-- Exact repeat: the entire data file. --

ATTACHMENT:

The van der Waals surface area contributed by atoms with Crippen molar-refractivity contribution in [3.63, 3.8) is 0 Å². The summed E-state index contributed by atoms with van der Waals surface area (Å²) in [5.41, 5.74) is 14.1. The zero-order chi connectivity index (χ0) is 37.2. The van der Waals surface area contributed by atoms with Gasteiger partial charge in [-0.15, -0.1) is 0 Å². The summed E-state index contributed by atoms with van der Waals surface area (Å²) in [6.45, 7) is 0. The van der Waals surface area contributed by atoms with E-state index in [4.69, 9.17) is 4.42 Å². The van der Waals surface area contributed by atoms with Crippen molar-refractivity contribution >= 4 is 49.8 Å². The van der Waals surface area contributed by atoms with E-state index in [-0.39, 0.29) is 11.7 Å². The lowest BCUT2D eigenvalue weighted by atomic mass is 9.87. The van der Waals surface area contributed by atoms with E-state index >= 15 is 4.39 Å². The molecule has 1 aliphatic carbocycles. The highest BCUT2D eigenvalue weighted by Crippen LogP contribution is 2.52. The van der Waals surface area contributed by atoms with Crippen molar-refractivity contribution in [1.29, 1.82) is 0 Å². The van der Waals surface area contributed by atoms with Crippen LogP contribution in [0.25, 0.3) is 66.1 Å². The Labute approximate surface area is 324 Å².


The van der Waals surface area contributed by atoms with Crippen molar-refractivity contribution in [3.63, 3.8) is 0 Å². The summed E-state index contributed by atoms with van der Waals surface area (Å²) in [5.41, 5.74) is 14.1. The zero-order chi connectivity index (χ0) is 37.2. The van der Waals surface area contributed by atoms with Gasteiger partial charge in [-0.15, -0.1) is 0 Å². The summed E-state index contributed by atoms with van der Waals surface area (Å²) in [6.45, 7) is 0. The van der Waals surface area contributed by atoms with E-state index in [4.69, 9.17) is 4.42 Å². The van der Waals surface area contributed by atoms with Crippen molar-refractivity contribution >= 4 is 49.8 Å². The van der Waals surface area contributed by atoms with E-state index in [-0.39, 0.29) is 11.7 Å². The lowest BCUT2D eigenvalue weighted by atomic mass is 9.87. The van der Waals surface area contributed by atoms with E-state index >= 15 is 4.39 Å². The molecule has 1 aliphatic carbocycles. The highest BCUT2D eigenvalue weighted by Crippen LogP contribution is 2.52. The van der Waals surface area contributed by atoms with Crippen molar-refractivity contribution in [1.29, 1.82) is 0 Å². The van der Waals surface area contributed by atoms with Crippen LogP contribution in [0.25, 0.3) is 66.1 Å². The Labute approximate surface area is 324 Å².